1. ## Modus Ponens

Hi

Here we go, we are told the first two propositions are true. We're asked is it valid and if so give a deduction by modus ponens and proof by contradiction.

(i)
We know that:
If the equation is quadratic, then Dave can solve it;
Dave cannot solve the equation f(x)=0.
We conclude that:
The equation f(x) = 0 is not quadratic.

(ii)
We know that:
If the equation is quadratic, then Dave can solve it;
Dave can solve the equation f(x)=0.
We conclude that:
The equation f(x) = 0 is quadratic.

This is probably really simple but I just keep going around in circles, can anyone explain?

Thanks

2. Originally Posted by bobred
We're asked is it valid and if so give a deduction by modus ponens and proof by contradiction.
(i)
We know that:
If the equation is quadratic, then Dave can solve it;
Dave cannot solve the equation f(x)=0.
We conclude that:
The equation f(x) = 0 is not quadratic.

(ii)
We know that:
If the equation is quadratic, then Dave can solve it;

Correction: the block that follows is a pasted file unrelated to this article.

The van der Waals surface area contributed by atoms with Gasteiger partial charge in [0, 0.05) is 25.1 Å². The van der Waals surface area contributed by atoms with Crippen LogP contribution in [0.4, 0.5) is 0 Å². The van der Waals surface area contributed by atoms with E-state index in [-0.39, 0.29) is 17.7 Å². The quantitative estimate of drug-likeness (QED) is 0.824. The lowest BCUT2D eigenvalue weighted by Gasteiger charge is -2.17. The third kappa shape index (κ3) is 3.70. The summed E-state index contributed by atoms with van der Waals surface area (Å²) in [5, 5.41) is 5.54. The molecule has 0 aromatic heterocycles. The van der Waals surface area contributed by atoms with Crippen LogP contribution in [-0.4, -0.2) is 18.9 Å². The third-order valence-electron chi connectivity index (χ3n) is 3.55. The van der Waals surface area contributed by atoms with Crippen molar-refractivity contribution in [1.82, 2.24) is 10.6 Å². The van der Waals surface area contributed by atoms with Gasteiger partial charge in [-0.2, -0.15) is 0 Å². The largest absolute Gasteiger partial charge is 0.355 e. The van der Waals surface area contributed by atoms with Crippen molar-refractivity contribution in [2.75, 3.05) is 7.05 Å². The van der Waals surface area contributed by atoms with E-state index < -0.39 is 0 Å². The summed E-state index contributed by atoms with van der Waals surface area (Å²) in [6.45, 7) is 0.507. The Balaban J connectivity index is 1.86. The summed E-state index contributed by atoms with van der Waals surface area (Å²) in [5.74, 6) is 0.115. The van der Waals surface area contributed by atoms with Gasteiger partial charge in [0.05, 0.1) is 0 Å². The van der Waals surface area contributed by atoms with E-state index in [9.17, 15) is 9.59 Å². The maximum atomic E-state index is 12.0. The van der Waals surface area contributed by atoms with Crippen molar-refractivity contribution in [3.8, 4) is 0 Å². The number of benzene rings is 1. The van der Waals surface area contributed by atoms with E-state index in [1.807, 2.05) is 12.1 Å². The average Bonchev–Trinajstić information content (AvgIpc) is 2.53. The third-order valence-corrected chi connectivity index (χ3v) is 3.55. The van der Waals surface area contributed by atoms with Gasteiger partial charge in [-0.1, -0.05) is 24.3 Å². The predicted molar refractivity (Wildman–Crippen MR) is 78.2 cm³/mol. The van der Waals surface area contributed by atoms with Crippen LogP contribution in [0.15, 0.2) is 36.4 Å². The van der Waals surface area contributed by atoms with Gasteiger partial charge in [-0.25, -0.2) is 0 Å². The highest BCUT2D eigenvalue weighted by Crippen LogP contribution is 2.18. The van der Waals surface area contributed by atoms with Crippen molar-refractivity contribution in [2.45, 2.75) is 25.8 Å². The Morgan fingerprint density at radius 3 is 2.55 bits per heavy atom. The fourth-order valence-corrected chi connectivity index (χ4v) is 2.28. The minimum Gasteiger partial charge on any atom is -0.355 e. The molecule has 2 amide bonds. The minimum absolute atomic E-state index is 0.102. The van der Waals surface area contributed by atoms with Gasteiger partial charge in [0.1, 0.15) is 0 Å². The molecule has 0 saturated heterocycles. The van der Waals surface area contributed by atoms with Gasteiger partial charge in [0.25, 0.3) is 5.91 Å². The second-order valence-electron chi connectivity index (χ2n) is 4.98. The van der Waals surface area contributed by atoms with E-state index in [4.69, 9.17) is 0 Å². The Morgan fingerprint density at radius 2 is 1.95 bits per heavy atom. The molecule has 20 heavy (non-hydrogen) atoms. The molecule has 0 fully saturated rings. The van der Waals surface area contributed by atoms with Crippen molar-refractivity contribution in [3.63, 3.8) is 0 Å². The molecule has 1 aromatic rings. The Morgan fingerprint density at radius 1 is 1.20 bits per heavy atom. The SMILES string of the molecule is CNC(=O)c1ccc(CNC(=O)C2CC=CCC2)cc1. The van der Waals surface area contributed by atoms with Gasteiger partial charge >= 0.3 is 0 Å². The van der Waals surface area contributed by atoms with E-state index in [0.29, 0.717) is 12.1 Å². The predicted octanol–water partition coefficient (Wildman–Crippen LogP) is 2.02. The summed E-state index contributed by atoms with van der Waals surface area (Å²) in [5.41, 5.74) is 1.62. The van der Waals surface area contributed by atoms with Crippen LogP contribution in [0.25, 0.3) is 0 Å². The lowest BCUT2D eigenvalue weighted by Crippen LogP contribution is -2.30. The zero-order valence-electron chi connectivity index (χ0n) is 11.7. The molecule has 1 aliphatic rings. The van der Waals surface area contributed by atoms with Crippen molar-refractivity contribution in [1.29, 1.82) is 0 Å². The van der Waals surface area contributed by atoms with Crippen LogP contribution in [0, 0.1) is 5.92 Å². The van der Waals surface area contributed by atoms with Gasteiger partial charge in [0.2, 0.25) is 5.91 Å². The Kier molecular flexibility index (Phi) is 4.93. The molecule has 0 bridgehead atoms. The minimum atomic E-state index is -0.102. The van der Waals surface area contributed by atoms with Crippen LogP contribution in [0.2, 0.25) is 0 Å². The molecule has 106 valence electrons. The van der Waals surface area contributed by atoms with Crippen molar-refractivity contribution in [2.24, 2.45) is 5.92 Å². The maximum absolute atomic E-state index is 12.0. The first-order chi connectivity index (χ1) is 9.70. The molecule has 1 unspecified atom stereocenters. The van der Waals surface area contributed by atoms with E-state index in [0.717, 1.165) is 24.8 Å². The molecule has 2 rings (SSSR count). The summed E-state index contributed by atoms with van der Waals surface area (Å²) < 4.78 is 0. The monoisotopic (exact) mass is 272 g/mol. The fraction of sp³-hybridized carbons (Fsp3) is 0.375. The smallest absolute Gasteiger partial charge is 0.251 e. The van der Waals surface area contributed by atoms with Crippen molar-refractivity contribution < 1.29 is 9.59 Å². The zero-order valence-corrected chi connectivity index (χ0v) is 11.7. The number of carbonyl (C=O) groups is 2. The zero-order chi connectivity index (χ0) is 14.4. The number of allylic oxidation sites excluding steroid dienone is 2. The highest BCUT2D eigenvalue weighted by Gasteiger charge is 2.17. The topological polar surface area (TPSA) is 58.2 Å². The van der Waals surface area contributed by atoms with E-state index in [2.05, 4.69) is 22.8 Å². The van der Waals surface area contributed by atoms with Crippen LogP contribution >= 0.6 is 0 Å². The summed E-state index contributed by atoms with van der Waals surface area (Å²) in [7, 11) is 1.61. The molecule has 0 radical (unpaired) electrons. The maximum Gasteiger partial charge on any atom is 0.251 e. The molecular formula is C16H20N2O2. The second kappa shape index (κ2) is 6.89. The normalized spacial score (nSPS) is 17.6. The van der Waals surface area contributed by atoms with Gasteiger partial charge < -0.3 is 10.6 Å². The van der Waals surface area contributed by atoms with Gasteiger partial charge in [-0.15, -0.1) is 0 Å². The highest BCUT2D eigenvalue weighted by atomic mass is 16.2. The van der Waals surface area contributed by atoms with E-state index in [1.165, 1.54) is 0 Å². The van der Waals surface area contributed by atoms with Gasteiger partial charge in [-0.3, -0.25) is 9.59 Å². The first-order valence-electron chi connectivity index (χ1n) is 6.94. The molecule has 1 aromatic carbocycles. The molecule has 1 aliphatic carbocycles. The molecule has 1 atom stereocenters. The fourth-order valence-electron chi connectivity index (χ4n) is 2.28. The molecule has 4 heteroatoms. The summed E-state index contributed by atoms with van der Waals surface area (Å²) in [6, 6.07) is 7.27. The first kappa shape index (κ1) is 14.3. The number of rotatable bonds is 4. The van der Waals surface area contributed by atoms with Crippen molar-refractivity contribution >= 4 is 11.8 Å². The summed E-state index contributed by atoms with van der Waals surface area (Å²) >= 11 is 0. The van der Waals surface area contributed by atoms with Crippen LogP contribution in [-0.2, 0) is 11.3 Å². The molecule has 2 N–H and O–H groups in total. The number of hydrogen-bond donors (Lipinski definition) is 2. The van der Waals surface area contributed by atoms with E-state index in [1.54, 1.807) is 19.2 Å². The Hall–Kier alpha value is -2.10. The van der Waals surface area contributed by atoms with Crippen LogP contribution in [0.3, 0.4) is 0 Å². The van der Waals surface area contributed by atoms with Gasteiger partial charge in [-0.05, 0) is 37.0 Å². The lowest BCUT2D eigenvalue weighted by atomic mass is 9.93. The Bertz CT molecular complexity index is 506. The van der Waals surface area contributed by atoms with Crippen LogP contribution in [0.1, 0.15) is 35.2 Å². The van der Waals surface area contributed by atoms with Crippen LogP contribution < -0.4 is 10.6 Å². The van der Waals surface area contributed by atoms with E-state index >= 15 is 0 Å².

Dave can solve the equation f(x)=0.
We conclude that:
The equation f(x) = 0 is quadratic.
This is not correct. You cannot make any conclusion here.

3. Hi

Sorry for being vague, we are asked which of the two is a valid deduction.
For the valid one give a deduction involving modus ponens and proof by contradiction. For the invalid one explain why not.

Thanks

4. Can anyone help?

Thanks

5. Originally Posted by bobred
Can anyone help?
The first is valid.
The second is invalid. The fallacy is call affirming the consequent.

6. I agree with the above, but I'll add a bit more to illustrate Plato's point

We know that:
If the equation is quadratic, then Dave can solve it;
Dave can solve the equation f(x)=0.
What if f(x) is, for example, a linear equation? If Dave can solve the equation f(x) = 0, where f(x) is a linear equation, then it is (obviously) not quadratic.

Arguement

X implies Y
Y
--
X <-- false. There could be a third cause, say, Z for Y.